Dozens of guns, grenades, pipe bomb, liquid mercury found inside Philadelphia home



More than 50 guns, grenades, pipe bomb, found inside Philly home. Maggie Kent reports during Action News at 4pm on August 29, 2019.

Thursday, August 29, 2019 2:45PM

PHILADELPHIA (WPVI) -- Danny Kravitz says things are usually pretty uneventful in his neighborhood in the Bustleton section of Northeast Philadelphia.

"It's a very quiet neighborhood," said Kravitz "You never have any trouble."

But there seemed to be big trouble on Wednesday night, as police blocked off the 9700 block of Northeast Avenue. Neighbors like Kravitz wondered what was going on. It didn't take them long to find out that police had found a cache of weapons in the house just down the street.

"They found more and more weapons throughout the house," said Chief Inspector Scott Small. "In the basement, every room, the attic, crawlspace, living room, dining room, bedrooms."

Chopper 6 was overhead as officers began removing guns from the home.

Chopper 6 was over the scene in Philadelphia where officers found a large cache of weaponry on August 28, 2019.

Investigators found 39 guns. One of them appeared to be an assault rifle. Police also found what appeared to be a pipe bomb, 1,000 rounds of ammunition, a jar of liquid mercury and ten grenades. All of the grenades inert, meaning that they did not contain explosive mechanisms.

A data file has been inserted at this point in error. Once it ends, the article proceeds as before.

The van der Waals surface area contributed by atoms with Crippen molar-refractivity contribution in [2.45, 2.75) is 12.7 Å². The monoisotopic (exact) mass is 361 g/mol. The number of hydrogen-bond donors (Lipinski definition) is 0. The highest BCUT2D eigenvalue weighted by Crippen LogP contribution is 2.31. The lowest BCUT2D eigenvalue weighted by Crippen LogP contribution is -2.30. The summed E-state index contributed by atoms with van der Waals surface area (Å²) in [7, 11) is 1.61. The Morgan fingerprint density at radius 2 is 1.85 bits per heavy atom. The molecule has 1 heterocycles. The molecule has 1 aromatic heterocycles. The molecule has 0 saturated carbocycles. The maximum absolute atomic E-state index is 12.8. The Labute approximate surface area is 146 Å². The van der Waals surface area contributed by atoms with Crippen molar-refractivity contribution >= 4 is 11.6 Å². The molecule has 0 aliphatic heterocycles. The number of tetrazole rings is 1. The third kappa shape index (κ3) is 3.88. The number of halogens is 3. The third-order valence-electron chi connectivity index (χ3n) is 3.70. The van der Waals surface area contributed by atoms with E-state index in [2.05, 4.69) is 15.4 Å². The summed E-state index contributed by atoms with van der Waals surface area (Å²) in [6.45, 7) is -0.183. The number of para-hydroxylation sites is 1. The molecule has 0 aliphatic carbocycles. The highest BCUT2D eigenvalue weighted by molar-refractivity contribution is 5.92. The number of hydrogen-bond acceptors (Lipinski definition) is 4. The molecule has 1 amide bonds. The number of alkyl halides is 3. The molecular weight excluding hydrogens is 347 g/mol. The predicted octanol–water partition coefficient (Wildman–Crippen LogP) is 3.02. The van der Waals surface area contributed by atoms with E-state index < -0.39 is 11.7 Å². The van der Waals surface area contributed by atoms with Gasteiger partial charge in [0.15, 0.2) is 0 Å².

Philadelphia's Acting Police Commissioner says officers discovered the *reason why the man had so many weapons.

"It appears that he could have been a broker or dealer of guns in the past," said Christine Coulter, acting Philadelphia Police commissioner. "I don't think it's a nefarious situation that the guns were there."

Arsenal of weapons found in Bustleton home: TaRhonda Thomas reports on Action News Mornings, August 29, 2019

Officers came to the house after the family of the 72-year-old man who lives there called police at about 4:30 p.m. saying they'd found a suicide note.

The family was worried about the man's mental state.

"I'm grateful for the family member that step forward and said there could be a problem here looking out for his father's interest," said Coulter.

The man went to the hospital for a mental evaluation as officers complied with the family's request to take the guns for safekeeping.

Police were at the home for more than seven hours.

The guns are in the hands of the police department's Firearms Identification Unit. They'll run the serial numbers on the guns to make sure none of them had been stolen or used to commit a crime.

Now that neighbors do know what was inside, they're glad police did get that call to the unassuming house right down the street.

"Thank God for that," said Kravitz. "Thank God."